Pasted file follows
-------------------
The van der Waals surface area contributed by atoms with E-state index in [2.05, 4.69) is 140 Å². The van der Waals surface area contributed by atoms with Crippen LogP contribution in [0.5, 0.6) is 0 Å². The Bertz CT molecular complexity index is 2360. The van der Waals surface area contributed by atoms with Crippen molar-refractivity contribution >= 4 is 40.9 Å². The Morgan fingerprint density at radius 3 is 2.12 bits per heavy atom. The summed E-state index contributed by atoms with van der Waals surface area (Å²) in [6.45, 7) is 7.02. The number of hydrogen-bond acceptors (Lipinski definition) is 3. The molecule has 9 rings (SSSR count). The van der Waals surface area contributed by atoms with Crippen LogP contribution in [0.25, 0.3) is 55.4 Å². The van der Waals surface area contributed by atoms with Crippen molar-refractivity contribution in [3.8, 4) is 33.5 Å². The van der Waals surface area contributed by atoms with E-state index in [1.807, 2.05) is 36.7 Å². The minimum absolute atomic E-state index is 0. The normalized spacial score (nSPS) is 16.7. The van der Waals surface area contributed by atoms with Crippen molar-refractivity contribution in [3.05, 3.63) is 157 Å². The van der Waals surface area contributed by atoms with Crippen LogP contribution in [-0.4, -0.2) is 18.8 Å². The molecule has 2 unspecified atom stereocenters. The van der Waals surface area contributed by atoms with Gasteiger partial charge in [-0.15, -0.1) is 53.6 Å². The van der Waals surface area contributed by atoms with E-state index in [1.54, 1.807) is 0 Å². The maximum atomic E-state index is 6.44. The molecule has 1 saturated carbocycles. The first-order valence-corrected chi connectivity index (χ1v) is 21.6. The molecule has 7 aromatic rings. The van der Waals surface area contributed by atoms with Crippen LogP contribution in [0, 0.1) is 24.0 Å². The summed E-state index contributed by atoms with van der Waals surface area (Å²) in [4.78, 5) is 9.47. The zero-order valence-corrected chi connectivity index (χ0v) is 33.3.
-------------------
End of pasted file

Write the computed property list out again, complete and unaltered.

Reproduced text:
The van der Waals surface area contributed by atoms with E-state index in [2.05, 4.69) is 140 Å². The van der Waals surface area contributed by atoms with Crippen LogP contribution in [0.5, 0.6) is 0 Å². The Bertz CT molecular complexity index is 2360. The van der Waals surface area contributed by atoms with Crippen molar-refractivity contribution >= 4 is 40.9 Å². The Morgan fingerprint density at radius 3 is 2.12 bits per heavy atom. The summed E-state index contributed by atoms with van der Waals surface area (Å²) in [6.45, 7) is 7.02. The number of hydrogen-bond acceptors (Lipinski definition) is 3. The molecule has 9 rings (SSSR count). The van der Waals surface area contributed by atoms with Crippen LogP contribution in [0.25, 0.3) is 55.4 Å². The van der Waals surface area contributed by atoms with Crippen molar-refractivity contribution in [3.8, 4) is 33.5 Å². The van der Waals surface area contributed by atoms with E-state index in [1.807, 2.05) is 36.7 Å². The minimum absolute atomic E-state index is 0. The normalized spacial score (nSPS) is 16.7. The van der Waals surface area contributed by atoms with Crippen molar-refractivity contribution in [3.05, 3.63) is 157 Å². The van der Waals surface area contributed by atoms with Crippen LogP contribution in [-0.4, -0.2) is 18.8 Å². The molecule has 2 unspecified atom stereocenters. The van der Waals surface area contributed by atoms with Gasteiger partial charge in [-0.15, -0.1) is 53.6 Å². The van der Waals surface area contributed by atoms with E-state index in [1.54, 1.807) is 0 Å². The maximum atomic E-state index is 6.44. The molecule has 1 saturated carbocycles. The first-order valence-corrected chi connectivity index (χ1v) is 21.6. The molecule has 7 aromatic rings. The van der Waals surface area contributed by atoms with Crippen LogP contribution in [0, 0.1) is 24.0 Å². The summed E-state index contributed by atoms with van der Waals surface area (Å²) in [4.78, 5) is 9.47. The zero-order valence-corrected chi connectivity index (χ0v) is 33.3.